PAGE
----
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Robust Spring "Blossoms" Lineup Shows That Lotus Is Much More Than A Festival
Updated February 20, 2018 2:34 PM | Filed under: Event
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(BLOOMINGTON) - With a mix of public performances and educational outreach scheduled from March 19 through April 11, the 2018 Lotus Blossoms programming offers a diverse musical mix of all-ages opportunities to listen and learn.

Now in its 23rd year, Lotus Blossoms extends Lotus' multicultural arts mission into schools and the community. This year features Blossoms' largest spring artist roster and most robust calendar of activities in the program's history.

The 2018 Lotus Blossoms lineup comprises seven artists representing five countries: Crosspulse Duo (United States); Dance of Hope (Uganda); Giri & Uma Peters (United States); Kardemimmit (Finland); Madame Gandhi (United States/India); Radha Lakshmi (India); and Victor Gama (Angola).

Three of the seven artists represent significant "firsts" in Blossoms' 23-year history: Radha Lakshmi is Blossoms' first visual artist, while Dance of Hope and Giri & Uma Peters are musicians under the age of 18, offering unique opportunities to forge connections with Blossoms' K-12 audiences. This year also marks Lotus Blossoms' first engagement with incarcerated youth in a regional detention facility.

Lotus Blossoms highlights include educational outreach, public performances, and the Lotus Blossoms World Bazaar. A full list of Lotus Blossoms public events is available at http://www.lotusfest.org/events/

Educational Outreach

Lotus Blossoms is the cornerstone of Lotus Education & Arts Foundation's year-round educational outreach and a key component of its mission to create opportunities to experience, celebrate, and explore the diversity of the world's cultures through music and the arts.

Lotus Blossoms' focus on K-12 programming bridges cultural differences between children and artists through engaging, informative, and often interactive learning experiences in schools and community organizations. This year, Lotus Blossoms will impact and inspire children during nearly 50 scheduled school visits and events in south-central Indiana, including in Bartholomew, Brown, Greene, Lawrence, Marion, Monroe, and Owen counties.

Through a new partnership with the regional juvenile-detention system, Lotus Blossoms will also bring together artists and incarcerated youth for the first time in recognition of the ample evidence supporting the value of arts programming in correctional environments.

Blossoms educational outreach also reaches into higher-education settings with artist visits to IU classrooms and engagements across several schools, departments, and student organizations.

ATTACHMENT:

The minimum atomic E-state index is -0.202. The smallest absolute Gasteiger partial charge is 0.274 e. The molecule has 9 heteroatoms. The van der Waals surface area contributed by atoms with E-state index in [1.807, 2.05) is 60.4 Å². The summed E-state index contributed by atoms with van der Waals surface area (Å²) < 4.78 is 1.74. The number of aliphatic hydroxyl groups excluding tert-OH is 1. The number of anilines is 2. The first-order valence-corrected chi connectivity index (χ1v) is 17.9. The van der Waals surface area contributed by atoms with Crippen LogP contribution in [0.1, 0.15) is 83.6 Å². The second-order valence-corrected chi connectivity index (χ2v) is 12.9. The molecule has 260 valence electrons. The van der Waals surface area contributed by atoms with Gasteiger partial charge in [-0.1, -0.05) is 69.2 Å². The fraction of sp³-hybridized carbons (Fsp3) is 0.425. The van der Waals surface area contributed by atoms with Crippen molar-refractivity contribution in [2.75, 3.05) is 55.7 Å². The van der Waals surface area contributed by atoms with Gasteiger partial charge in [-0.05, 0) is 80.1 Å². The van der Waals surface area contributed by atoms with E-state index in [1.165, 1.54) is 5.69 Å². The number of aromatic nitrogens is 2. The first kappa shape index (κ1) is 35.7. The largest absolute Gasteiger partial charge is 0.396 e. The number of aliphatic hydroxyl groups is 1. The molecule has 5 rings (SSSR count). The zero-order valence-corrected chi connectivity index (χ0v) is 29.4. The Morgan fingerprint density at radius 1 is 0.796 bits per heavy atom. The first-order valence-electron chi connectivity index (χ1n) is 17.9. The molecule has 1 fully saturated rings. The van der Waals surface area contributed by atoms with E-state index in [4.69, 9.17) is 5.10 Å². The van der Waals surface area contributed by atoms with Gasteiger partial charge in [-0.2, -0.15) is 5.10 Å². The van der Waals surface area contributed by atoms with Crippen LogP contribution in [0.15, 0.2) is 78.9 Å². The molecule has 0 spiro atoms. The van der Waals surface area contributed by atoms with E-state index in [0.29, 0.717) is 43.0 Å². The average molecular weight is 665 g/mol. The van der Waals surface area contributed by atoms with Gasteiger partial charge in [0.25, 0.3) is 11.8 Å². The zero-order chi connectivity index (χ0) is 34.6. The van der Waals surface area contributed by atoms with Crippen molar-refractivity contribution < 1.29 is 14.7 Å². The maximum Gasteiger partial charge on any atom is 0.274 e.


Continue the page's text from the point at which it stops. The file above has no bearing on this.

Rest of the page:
Public Performances

Lotus Blossoms also offers adults - and music-lovers of all ages - multiple opportunities catch visiting artists' performances and take a "deeper dive" with performers who augment their concerts with stories, demonstrations, and conversation. With 12 public Blossoms events scheduled in March and April, audiences will be treated to the same world-class artistry that Lotus World Music & Arts Festival patrons have come to expect from Lotus.

Compared to prior years, the 2018 calendar offers the community nearly twice as many concerts and workshops, and the vast majority of the events are free and open to the public. Venues for public Blossoms concerts range from the Buskirk-Chumley Theater and Monroe County Public Library, to Vibe Yoga, Meadowood Retirement Community, "house concerts" in private homes, and venues on Indiana University's campus - including IU's increasingly popular "First Thursday" events. Through an ongoing partnership with the IU Arts & Humanities Council, Lotus will also contribute to the spring-semester "India Remixed" festival with April programming highlighting three artists who have been influenced by Indian culture and tradition.

Lotus Blossoms also extends into Indianapolis with multiple performances for patients, families, and the general public at the Sidney & Lois Eskenazi Hospital.

Public event information is available at http://www.lotusfest.org/events/.

Lotus Blossoms World Bazaar

The Lotus Blossoms World Bazaar is a two-day "mini Lotus Festival" that gives children and families an opportunity to explore the world with more than 30 interactive stations. The Bazaar features activities such as international crafts; salsa, tango, and Middle-Eastern dance; language discovery; food from around the world; and music ranging from Japanese folk songs to Scottish bagpipes and African drumming.

On Friday, April 6, Lotus buses over 1,000 fourth-graders to Fairview Elementary School, serving a total of 16 Monroe County schools. On Saturday, April 7, the Lotus Blossoms World Bazaar Family Day continues at Fairview Elementary from 11 a.m. to 3 p.m., free and open to all families interested in deepening their children's knowledge and experiences of cultures from around the globe.

Artist Information

Crosspulse Duo (United States)

Bending and blending traditional and contemporary music and dance to allow rhythm to forge connections in unexpected ways, Keith Terry and Evie Ladin bring together diverse influences - jazz, world music, Appalachian banjo, step dancing traditions, and Found Sound - with delightful humor and skill. Crosspulse Duo offers captivating, seamless performances that both entertain and educate young audiences by exploring the rhythmic possibilities in the world around us. From bells and banjos to body music, boxes, and balls, Crosspulse Duo makes music from anything and everything!

Dance of Hope (Uganda)